• Don in B.C.

    Great article. This is just the tip of the iceberg. It'll be drugs, then doctors, then nurses, then hospitals. Eventually, you'll have multi-year waits for specialists and then multi-year waits and multiple cancellations for procedures to be performed…. sounds like my home province of B.C. actually

  • Lady_Dr

    Exactly right Eraina. In fact as anyone who has read "Start-Up Nation" knows, capitalism alwasy works, socialism always fails. Hence Israel has become more successful since it began turning towards more capitalism and less socialism. Socialism is a major component for the failure of so many European countries. DO you really want the some organization (government) which delivers your mail to handle your healthcare?

  • Alfonz Shmedlap

    W., 06/01/11

    Of course, The Ruling Elite will always have access to Rx drugs. It is only the ordinary mortals such as myself who will have to appear before a Death Panel to justify continuing my life on a cost-benefit basis, all thanks to Our Beloved Community Organizer from Crook County, Illinois. Al Capone would be proud of him.

    • astra

      Only if by then they can keep the members of a death panel alive and together long enough to even meet… the fools believe their new utopia will be so orderly.
      Ordinary mortals know better and by then will have nothing to lose.
      Ugly beautiful truth.

  • Mimi

    I am a free enterprise capitalist but you are going to have to admit that the government has helped create these mega drug companies with their obscene profits by taking old tried and ture medicines off the market so the drug companies could sell their overpriced new drugs. Paragoric was used for decades to treat diahrrea, colic, irritable bowel syndrome, gall bladder disease, and other digestive tract problems. A 39 cent bottle would last for years because a few drops in a teaspoon of water would cure ailments with one or two doses. Jimmy Carter made paragoric a sign for drug because "since it was an opium derivitave, druggies were likely to take massive amounts of it," notwithstanding the fact that if someone did that he would probably still be suffering from impacted bowels since it's main purpose was to treat diahrrea. Bill Clinton took it off the market, "because it had not gone thru the testing new drugs have to go thru" so drug companies could sell their $5 per pill acid reducers. No tests have been done and none are planned.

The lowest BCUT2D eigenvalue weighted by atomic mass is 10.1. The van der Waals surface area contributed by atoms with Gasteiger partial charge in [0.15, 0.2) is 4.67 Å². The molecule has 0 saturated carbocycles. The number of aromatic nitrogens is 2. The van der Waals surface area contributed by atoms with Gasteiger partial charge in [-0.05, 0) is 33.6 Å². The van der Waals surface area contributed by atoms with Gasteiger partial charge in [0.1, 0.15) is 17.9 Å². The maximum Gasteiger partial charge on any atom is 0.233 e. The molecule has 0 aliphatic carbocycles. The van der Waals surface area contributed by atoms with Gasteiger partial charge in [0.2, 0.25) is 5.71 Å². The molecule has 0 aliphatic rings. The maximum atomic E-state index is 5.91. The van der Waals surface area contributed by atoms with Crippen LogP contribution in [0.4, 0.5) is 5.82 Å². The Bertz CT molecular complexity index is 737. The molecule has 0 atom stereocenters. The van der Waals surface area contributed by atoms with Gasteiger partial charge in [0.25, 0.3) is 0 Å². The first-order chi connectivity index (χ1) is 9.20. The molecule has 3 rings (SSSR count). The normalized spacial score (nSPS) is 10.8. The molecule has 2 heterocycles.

• ajnn

      i took 'paragoric' many years a go. awful tasting stuff, the worst. yuchhh, yuchhhh.

      i wondered what had happened to it.

    • ajnn

      the economists call this 'creating an economic rent'.

      the market is imperfect and some govt involvement can be beneficial but you point out how such intervention is most typically an abuse distorting the market in an effort to create economic rents.

  • Mimi

    Note: Whereas Paragoric was once used to detox drug adicted new borns, doctors now have to use Heroin. Why hasn't some private lab run the necessary tests to get paragoric back on the market. It would solve a lot of our over priced and over used medical care problems.

    • ajnn

      interesting bit of information.

  • Jeremy

    Because the private lab won't make back the costs involved in doing the tests

  • Amused

    Alot of words to describe a simple practice in the Pharmacuetical industry -GREED . It's just getting to a point now where it becomes more noticeable , and that is because the industry is becoming MORE greedy . Yes it will get worse .And it's got nothing to do with the 'profit incentive being removed " . Ever notice the INCREASING number of drug commercials ? That nothing compared to the tactics used in the field . I know first hand a few folks in Merc . Your jaw would drop just watching them operate , and the mentality of their sales objectives is mind blowing .When a drug reaches the point where a patent expires and generics can be produced , there is no more big fat profits for the drug companies and if they run out of "improvements " to a particular drug to reapply for a patent , the drug will then be dropped frrom their product line . Research remains unhindered because it's exactly what produces the new drugs which produce more big fat profits . Thus the cycle starts all over again .

    • Chris

      Amused, you are as usual spouting the progressive talking points, which bear no resemblance to the truth.I worked for ten years in the Pharmaceutical business as a research chemist before being laid off along with thousands of my colleagues nationwide. The Pharma industry is not perfect, but not the evil greedy entity you describe. Government regulation, a ridiculously expensive FDA approval process, out of control lawsuits and bad patent law have been the downfall of the drug industry.

  • Amused

    Yup , there will most definitely be shortages , just hope it's not you in your hospital bed that needs them.